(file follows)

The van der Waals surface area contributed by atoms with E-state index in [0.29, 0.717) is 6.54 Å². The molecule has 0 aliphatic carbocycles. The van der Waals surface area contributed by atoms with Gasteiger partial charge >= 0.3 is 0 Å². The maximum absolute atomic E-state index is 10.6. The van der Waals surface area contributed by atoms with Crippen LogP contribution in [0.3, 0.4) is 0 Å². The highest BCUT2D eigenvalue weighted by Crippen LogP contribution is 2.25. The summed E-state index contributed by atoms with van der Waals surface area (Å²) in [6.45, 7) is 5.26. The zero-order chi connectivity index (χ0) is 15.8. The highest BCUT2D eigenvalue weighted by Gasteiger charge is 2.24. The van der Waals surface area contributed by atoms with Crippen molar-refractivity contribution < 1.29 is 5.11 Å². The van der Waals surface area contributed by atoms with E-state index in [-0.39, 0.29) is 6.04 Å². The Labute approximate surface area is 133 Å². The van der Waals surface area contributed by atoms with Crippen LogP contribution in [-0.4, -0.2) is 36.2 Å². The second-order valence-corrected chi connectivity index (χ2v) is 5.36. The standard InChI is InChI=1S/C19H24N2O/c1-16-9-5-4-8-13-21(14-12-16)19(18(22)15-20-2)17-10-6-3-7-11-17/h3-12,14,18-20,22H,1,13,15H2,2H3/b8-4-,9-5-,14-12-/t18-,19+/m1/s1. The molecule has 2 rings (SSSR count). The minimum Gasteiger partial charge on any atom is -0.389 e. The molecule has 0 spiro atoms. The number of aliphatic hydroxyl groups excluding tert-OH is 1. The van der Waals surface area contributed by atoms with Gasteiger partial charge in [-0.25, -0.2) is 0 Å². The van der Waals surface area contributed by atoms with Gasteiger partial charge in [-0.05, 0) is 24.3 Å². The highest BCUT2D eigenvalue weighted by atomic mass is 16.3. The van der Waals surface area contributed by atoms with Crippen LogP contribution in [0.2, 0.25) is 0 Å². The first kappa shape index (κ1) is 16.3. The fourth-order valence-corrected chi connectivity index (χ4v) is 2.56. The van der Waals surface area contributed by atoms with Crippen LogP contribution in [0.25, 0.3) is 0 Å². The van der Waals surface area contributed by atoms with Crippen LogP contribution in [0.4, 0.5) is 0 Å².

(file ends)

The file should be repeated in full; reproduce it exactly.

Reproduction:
The van der Waals surface area contributed by atoms with E-state index in [0.29, 0.717) is 6.54 Å². The molecule has 0 aliphatic carbocycles. The van der Waals surface area contributed by atoms with Gasteiger partial charge >= 0.3 is 0 Å². The maximum absolute atomic E-state index is 10.6. The van der Waals surface area contributed by atoms with Crippen LogP contribution in [0.3, 0.4) is 0 Å². The highest BCUT2D eigenvalue weighted by Crippen LogP contribution is 2.25. The summed E-state index contributed by atoms with van der Waals surface area (Å²) in [6.45, 7) is 5.26. The zero-order chi connectivity index (χ0) is 15.8. The highest BCUT2D eigenvalue weighted by Gasteiger charge is 2.24. The van der Waals surface area contributed by atoms with Crippen molar-refractivity contribution < 1.29 is 5.11 Å². The van der Waals surface area contributed by atoms with E-state index in [-0.39, 0.29) is 6.04 Å². The Labute approximate surface area is 133 Å². The van der Waals surface area contributed by atoms with Crippen LogP contribution in [-0.4, -0.2) is 36.2 Å². The second-order valence-corrected chi connectivity index (χ2v) is 5.36. The standard InChI is InChI=1S/C19H24N2O/c1-16-9-5-4-8-13-21(14-12-16)19(18(22)15-20-2)17-10-6-3-7-11-17/h3-12,14,18-20,22H,1,13,15H2,2H3/b8-4-,9-5-,14-12-/t18-,19+/m1/s1. The molecule has 2 rings (SSSR count). The minimum Gasteiger partial charge on any atom is -0.389 e. The molecule has 0 spiro atoms. The number of aliphatic hydroxyl groups excluding tert-OH is 1. The van der Waals surface area contributed by atoms with Gasteiger partial charge in [-0.25, -0.2) is 0 Å². The van der Waals surface area contributed by atoms with Gasteiger partial charge in [-0.05, 0) is 24.3 Å². The highest BCUT2D eigenvalue weighted by atomic mass is 16.3. The van der Waals surface area contributed by atoms with Crippen LogP contribution in [0.2, 0.25) is 0 Å². The first kappa shape index (κ1) is 16.3. The fourth-order valence-corrected chi connectivity index (χ4v) is 2.56. The van der Waals surface area contributed by atoms with Crippen LogP contribution in [0.25, 0.3) is 0 Å². The van der Waals surface area contributed by atoms with Crippen LogP contribution in [0.4, 0.5) is 0 Å².